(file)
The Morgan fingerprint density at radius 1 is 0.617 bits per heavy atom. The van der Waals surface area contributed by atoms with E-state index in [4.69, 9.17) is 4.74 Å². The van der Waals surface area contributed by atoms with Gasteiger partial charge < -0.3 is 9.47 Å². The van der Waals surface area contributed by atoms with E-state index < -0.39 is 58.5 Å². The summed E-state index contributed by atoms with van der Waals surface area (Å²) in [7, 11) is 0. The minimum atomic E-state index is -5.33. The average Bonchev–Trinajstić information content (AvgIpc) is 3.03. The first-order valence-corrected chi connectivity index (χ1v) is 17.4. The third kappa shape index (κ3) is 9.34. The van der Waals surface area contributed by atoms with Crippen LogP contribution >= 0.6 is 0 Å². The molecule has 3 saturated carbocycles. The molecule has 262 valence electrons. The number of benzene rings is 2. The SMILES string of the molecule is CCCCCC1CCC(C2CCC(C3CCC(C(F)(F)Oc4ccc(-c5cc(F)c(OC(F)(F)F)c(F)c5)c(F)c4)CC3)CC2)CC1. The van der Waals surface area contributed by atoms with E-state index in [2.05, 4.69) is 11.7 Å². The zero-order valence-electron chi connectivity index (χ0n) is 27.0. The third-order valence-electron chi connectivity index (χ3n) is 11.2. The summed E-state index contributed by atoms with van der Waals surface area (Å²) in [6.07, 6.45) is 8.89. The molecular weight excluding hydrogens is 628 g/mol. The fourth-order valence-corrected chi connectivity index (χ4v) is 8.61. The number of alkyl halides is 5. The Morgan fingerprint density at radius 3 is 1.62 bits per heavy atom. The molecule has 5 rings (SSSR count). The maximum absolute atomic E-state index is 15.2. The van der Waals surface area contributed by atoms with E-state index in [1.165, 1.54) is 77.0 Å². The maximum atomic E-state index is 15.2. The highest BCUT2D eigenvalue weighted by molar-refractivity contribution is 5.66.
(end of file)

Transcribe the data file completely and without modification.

The Morgan fingerprint density at radius 1 is 0.617 bits per heavy atom. The van der Waals surface area contributed by atoms with E-state index in [4.69, 9.17) is 4.74 Å². The van der Waals surface area contributed by atoms with Gasteiger partial charge < -0.3 is 9.47 Å². The van der Waals surface area contributed by atoms with E-state index < -0.39 is 58.5 Å². The summed E-state index contributed by atoms with van der Waals surface area (Å²) in [7, 11) is 0. The minimum atomic E-state index is -5.33. The average Bonchev–Trinajstić information content (AvgIpc) is 3.03. The first-order valence-corrected chi connectivity index (χ1v) is 17.4. The third kappa shape index (κ3) is 9.34. The van der Waals surface area contributed by atoms with Crippen LogP contribution >= 0.6 is 0 Å². The molecule has 3 saturated carbocycles. The molecule has 262 valence electrons. The number of benzene rings is 2. The SMILES string of the molecule is CCCCCC1CCC(C2CCC(C3CCC(C(F)(F)Oc4ccc(-c5cc(F)c(OC(F)(F)F)c(F)c5)c(F)c4)CC3)CC2)CC1. The van der Waals surface area contributed by atoms with E-state index in [2.05, 4.69) is 11.7 Å². The zero-order valence-electron chi connectivity index (χ0n) is 27.0. The third-order valence-electron chi connectivity index (χ3n) is 11.2. The summed E-state index contributed by atoms with van der Waals surface area (Å²) in [6.07, 6.45) is 8.89. The molecular weight excluding hydrogens is 628 g/mol. The fourth-order valence-corrected chi connectivity index (χ4v) is 8.61. The number of alkyl halides is 5. The Morgan fingerprint density at radius 3 is 1.62 bits per heavy atom. The molecule has 5 rings (SSSR count). The maximum absolute atomic E-state index is 15.2. The van der Waals surface area contributed by atoms with E-state index in [1.165, 1.54) is 77.0 Å². The maximum atomic E-state index is 15.2. The highest BCUT2D eigenvalue weighted by molar-refractivity contribution is 5.66.